One “wild card” in the WASDE soybean estimates for 2022-2023 may be the 2022 U.S. soybean production level. USDA left the 2022 planted soybean acres at 91 million acres and projected U.S. average soybean yield at 51.5 bushels per acre, which are the same as the May estimates.

Some experts feel that U.S. soybean acreage could be adjusted in the June 30 USDA Crop Acreage Report, due to the late planting in the Upper Midwest. Marketing analysts will also be keeping a close eye on the national average soybean yield, which could be highly variable in future months, depending on growing season weather patterns across soybean production areas in the U.S.

The June 10 WASDE report increased the projected average U.S “on-farm” soybean price for the 2022-2023 marketing year by $.30 per bushel from the May estimate, with the 2022-23 price estimate now at $14.70 per bushel. USDA is estimating the average soybean price for the 2021-22 marketing year, which ends on August 31, 2022, at $13.35 per bushel, which was an increase of $.10 per bushel from the May estimate.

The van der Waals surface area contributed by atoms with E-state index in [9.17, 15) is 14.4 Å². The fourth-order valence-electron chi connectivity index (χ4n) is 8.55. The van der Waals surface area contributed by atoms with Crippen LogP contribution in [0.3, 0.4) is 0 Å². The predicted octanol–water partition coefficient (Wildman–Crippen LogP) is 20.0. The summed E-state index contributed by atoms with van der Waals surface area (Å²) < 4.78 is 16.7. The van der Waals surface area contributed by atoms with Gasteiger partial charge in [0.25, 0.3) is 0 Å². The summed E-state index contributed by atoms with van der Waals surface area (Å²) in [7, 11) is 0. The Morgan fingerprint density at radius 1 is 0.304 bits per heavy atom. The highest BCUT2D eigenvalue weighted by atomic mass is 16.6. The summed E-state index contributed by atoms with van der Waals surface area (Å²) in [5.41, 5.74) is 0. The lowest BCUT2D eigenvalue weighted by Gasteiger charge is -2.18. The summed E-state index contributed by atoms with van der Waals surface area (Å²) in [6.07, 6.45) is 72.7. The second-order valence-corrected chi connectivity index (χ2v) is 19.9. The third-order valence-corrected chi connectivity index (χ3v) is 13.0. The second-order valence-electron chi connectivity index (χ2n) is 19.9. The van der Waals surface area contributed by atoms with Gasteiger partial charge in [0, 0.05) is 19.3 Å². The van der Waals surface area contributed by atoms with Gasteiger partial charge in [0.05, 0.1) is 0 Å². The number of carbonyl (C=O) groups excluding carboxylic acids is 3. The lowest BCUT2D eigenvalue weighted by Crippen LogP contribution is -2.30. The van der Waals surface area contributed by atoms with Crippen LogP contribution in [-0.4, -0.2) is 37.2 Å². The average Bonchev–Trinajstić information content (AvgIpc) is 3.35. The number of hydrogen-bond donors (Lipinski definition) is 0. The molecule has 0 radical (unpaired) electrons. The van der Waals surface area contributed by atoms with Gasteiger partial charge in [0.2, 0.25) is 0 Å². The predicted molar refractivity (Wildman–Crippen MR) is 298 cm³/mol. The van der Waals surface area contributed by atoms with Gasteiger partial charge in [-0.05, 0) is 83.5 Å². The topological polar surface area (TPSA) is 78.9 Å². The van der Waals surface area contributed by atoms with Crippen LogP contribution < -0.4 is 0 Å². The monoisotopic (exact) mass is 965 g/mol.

The latest USDA soybean price projections are considerably higher than recent national average soybean prices of $10.80 per bushel in 2020-21, $8.57 per bushel for 2019-20, and $8.48 per bushel for 2018-19. Cash soybean prices in southern Minnesota have remained quite strong in recent weeks, trading at $16.00 to $17.00 per bushel at many locations.

The “old crop” prices have been enhanced by positive basis levels due to very tight local supplies of soybeans in many portions of the region. New crop soybean prices for 2022 in southern Minnesota were generally $14.00 to $15.00 per bushel following the June 10 report.

What about wheat?

USDA made no changes in the 2021-2022 wheat demand or carryout numbers in the latest WASDE report. The projected wheat ending stocks for 2021-2022 are projected at 655 million bushels and the estimated 2021-22 farm level price is estimated at $7.70 per bushel.

USDA is estimating total 2022 wheat acres at 47.4 million acres and a 2022 U.S. average wheat yield of 46.9 bushels per acre, resulting in a total production level of 1.74 billion bushels. The acreage level was unchanged from the May USDA report, and the U.S. average wheat yield was actually increased slightly from 46.6 bushels per acre in May.

The wheat acreage and yield figures are being questioned by some analysts given the very late planting dates and potential prevent plant acres in the primary spring wheat production areas of North Dakota and northwest Minnesota. USDA is projecting the 2022-2023 wheat ending stocks at 627 million bushels and the estimated 2022-2023 U.S. average wheat price at $10.75 per bushel.

For additional information contact Kent Thiesse, farm management analyst and senior vice president, MinnStar Bank, Lake Crystal, Minn., at 507-381-7960 or kent.thiesse@minnstarbank.com.